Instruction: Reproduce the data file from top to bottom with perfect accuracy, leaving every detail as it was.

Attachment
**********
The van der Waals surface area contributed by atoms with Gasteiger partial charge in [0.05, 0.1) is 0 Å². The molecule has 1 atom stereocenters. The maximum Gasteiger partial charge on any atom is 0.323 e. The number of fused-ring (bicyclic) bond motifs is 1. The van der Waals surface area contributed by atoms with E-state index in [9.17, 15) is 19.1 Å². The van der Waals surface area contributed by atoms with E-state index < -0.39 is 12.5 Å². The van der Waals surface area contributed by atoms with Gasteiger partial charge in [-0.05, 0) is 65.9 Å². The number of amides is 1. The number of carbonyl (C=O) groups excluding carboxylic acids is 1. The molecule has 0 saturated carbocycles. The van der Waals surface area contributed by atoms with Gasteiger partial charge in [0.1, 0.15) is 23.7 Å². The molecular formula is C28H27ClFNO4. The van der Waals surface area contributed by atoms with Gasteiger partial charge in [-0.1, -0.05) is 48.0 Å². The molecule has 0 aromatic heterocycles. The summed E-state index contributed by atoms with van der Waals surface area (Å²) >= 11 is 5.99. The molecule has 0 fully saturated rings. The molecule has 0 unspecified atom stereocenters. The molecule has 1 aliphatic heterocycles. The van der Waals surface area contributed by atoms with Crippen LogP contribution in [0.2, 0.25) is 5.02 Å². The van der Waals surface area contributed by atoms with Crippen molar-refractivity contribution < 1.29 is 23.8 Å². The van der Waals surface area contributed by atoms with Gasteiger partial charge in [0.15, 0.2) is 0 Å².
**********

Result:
The van der Waals surface area contributed by atoms with Gasteiger partial charge in [0.05, 0.1) is 0 Å². The molecule has 1 atom stereocenters. The maximum Gasteiger partial charge on any atom is 0.323 e. The number of fused-ring (bicyclic) bond motifs is 1. The van der Waals surface area contributed by atoms with E-state index in [9.17, 15) is 19.1 Å². The van der Waals surface area contributed by atoms with E-state index < -0.39 is 12.5 Å². The van der Waals surface area contributed by atoms with Gasteiger partial charge in [-0.05, 0) is 65.9 Å². The number of amides is 1. The number of carbonyl (C=O) groups excluding carboxylic acids is 1. The molecule has 0 saturated carbocycles. The van der Waals surface area contributed by atoms with Gasteiger partial charge in [0.1, 0.15) is 23.7 Å². The molecular formula is C28H27ClFNO4. The van der Waals surface area contributed by atoms with Gasteiger partial charge in [-0.1, -0.05) is 48.0 Å². The molecule has 0 aromatic heterocycles. The summed E-state index contributed by atoms with van der Waals surface area (Å²) >= 11 is 5.99. The molecule has 0 fully saturated rings. The molecule has 0 unspecified atom stereocenters. The molecule has 1 aliphatic heterocycles. The van der Waals surface area contributed by atoms with Crippen LogP contribution in [0.2, 0.25) is 5.02 Å². The van der Waals surface area contributed by atoms with Crippen molar-refractivity contribution < 1.29 is 23.8 Å². The van der Waals surface area contributed by atoms with Gasteiger partial charge in [0.15, 0.2) is 0 Å².